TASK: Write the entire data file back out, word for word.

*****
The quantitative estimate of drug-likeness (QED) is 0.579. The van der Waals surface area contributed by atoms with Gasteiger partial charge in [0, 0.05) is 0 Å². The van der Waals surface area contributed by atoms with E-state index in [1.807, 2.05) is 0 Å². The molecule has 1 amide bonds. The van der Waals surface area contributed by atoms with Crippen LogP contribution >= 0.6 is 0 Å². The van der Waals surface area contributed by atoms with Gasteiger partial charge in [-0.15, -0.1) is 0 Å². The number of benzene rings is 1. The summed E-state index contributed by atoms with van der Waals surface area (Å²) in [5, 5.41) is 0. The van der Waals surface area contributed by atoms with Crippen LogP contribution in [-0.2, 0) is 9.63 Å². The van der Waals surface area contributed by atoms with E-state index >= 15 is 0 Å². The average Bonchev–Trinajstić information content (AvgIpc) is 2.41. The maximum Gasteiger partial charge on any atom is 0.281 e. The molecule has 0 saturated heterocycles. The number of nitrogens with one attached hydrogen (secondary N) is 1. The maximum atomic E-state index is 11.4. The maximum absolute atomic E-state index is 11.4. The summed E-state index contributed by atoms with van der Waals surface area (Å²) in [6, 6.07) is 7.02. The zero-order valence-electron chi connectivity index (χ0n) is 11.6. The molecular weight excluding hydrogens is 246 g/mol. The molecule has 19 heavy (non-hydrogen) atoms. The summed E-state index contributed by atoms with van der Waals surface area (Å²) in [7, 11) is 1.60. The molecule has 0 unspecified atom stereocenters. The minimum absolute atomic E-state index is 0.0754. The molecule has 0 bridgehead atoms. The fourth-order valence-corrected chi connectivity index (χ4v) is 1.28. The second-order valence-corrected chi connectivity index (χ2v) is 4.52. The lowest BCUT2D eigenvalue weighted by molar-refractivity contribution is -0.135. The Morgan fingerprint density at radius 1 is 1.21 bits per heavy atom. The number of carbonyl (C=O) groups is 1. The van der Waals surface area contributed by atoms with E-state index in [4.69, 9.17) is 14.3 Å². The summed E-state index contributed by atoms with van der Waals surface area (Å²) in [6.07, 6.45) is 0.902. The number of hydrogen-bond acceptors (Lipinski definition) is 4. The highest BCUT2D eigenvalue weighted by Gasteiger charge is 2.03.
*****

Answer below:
The quantitative estimate of drug-likeness (QED) is 0.579. The van der Waals surface area contributed by atoms with Gasteiger partial charge in [0, 0.05) is 0 Å². The van der Waals surface area contributed by atoms with E-state index in [1.807, 2.05) is 0 Å². The molecule has 1 amide bonds. The van der Waals surface area contributed by atoms with Crippen LogP contribution >= 0.6 is 0 Å². The van der Waals surface area contributed by atoms with Gasteiger partial charge in [-0.15, -0.1) is 0 Å². The number of benzene rings is 1. The summed E-state index contributed by atoms with van der Waals surface area (Å²) in [5, 5.41) is 0. The van der Waals surface area contributed by atoms with Crippen LogP contribution in [-0.2, 0) is 9.63 Å². The van der Waals surface area contributed by atoms with E-state index >= 15 is 0 Å². The average Bonchev–Trinajstić information content (AvgIpc) is 2.41. The maximum Gasteiger partial charge on any atom is 0.281 e. The molecule has 0 saturated heterocycles. The number of nitrogens with one attached hydrogen (secondary N) is 1. The maximum atomic E-state index is 11.4. The maximum absolute atomic E-state index is 11.4. The summed E-state index contributed by atoms with van der Waals surface area (Å²) in [6, 6.07) is 7.02. The zero-order valence-electron chi connectivity index (χ0n) is 11.6. The molecular weight excluding hydrogens is 246 g/mol. The molecule has 19 heavy (non-hydrogen) atoms. The summed E-state index contributed by atoms with van der Waals surface area (Å²) in [7, 11) is 1.60. The molecule has 0 unspecified atom stereocenters. The minimum absolute atomic E-state index is 0.0754. The molecule has 0 bridgehead atoms. The fourth-order valence-corrected chi connectivity index (χ4v) is 1.28. The second-order valence-corrected chi connectivity index (χ2v) is 4.52. The lowest BCUT2D eigenvalue weighted by molar-refractivity contribution is -0.135. The Morgan fingerprint density at radius 1 is 1.21 bits per heavy atom. The number of carbonyl (C=O) groups is 1. The van der Waals surface area contributed by atoms with E-state index in [4.69, 9.17) is 14.3 Å². The summed E-state index contributed by atoms with van der Waals surface area (Å²) in [6.07, 6.45) is 0.902. The number of hydrogen-bond acceptors (Lipinski definition) is 4. The highest BCUT2D eigenvalue weighted by Gasteiger charge is 2.03.